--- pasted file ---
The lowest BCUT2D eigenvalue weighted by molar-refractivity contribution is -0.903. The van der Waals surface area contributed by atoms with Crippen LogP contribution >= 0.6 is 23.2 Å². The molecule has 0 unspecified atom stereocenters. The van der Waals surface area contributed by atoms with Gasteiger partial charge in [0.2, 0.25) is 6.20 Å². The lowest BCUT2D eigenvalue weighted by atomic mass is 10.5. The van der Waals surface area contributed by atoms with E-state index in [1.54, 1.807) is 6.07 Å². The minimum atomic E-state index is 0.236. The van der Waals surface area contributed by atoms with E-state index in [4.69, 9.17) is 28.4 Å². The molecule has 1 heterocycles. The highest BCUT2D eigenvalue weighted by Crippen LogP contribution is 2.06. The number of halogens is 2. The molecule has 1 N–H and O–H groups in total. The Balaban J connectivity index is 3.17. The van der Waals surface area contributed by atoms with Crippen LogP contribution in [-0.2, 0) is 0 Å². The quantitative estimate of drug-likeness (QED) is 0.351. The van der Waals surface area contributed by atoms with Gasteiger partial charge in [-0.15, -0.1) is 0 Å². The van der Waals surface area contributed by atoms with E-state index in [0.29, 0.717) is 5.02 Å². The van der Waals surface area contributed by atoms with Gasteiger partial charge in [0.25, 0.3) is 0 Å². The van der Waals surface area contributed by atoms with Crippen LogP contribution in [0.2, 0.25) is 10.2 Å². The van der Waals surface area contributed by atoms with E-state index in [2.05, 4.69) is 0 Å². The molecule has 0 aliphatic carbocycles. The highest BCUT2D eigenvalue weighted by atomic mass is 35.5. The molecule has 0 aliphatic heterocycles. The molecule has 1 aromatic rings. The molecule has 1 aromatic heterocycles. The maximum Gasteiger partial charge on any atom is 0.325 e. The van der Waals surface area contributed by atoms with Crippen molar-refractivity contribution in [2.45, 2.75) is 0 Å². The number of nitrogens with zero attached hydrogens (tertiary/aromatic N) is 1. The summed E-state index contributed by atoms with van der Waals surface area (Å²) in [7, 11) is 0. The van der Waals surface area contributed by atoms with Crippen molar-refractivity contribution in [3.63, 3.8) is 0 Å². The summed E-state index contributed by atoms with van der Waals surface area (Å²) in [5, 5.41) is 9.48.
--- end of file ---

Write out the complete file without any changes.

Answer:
The lowest BCUT2D eigenvalue weighted by molar-refractivity contribution is -0.903. The van der Waals surface area contributed by atoms with Crippen LogP contribution >= 0.6 is 23.2 Å². The molecule has 0 unspecified atom stereocenters. The van der Waals surface area contributed by atoms with Gasteiger partial charge in [0.2, 0.25) is 6.20 Å². The lowest BCUT2D eigenvalue weighted by atomic mass is 10.5. The van der Waals surface area contributed by atoms with E-state index in [1.54, 1.807) is 6.07 Å². The minimum atomic E-state index is 0.236. The van der Waals surface area contributed by atoms with E-state index in [4.69, 9.17) is 28.4 Å². The molecule has 1 heterocycles. The highest BCUT2D eigenvalue weighted by Crippen LogP contribution is 2.06. The number of halogens is 2. The molecule has 1 N–H and O–H groups in total. The Balaban J connectivity index is 3.17. The van der Waals surface area contributed by atoms with Crippen LogP contribution in [-0.2, 0) is 0 Å². The quantitative estimate of drug-likeness (QED) is 0.351. The van der Waals surface area contributed by atoms with Gasteiger partial charge in [-0.15, -0.1) is 0 Å². The van der Waals surface area contributed by atoms with E-state index in [0.29, 0.717) is 5.02 Å². The van der Waals surface area contributed by atoms with Gasteiger partial charge in [0.25, 0.3) is 0 Å². The van der Waals surface area contributed by atoms with Crippen LogP contribution in [0.2, 0.25) is 10.2 Å². The van der Waals surface area contributed by atoms with E-state index in [2.05, 4.69) is 0 Å². The molecule has 0 aliphatic carbocycles. The highest BCUT2D eigenvalue weighted by atomic mass is 35.5. The molecule has 0 aliphatic heterocycles. The molecule has 1 aromatic rings. The molecule has 1 aromatic heterocycles. The maximum Gasteiger partial charge on any atom is 0.325 e. The van der Waals surface area contributed by atoms with Crippen molar-refractivity contribution in [2.45, 2.75) is 0 Å². The number of nitrogens with zero attached hydrogens (tertiary/aromatic N) is 1. The summed E-state index contributed by atoms with van der Waals surface area (Å²) in [7, 11) is 0. The van der Waals surface area contributed by atoms with Crippen molar-refractivity contribution in [3.63, 3.8) is 0 Å². The summed E-state index contributed by atoms with van der Waals surface area (Å²) in [5, 5.41) is 9.48.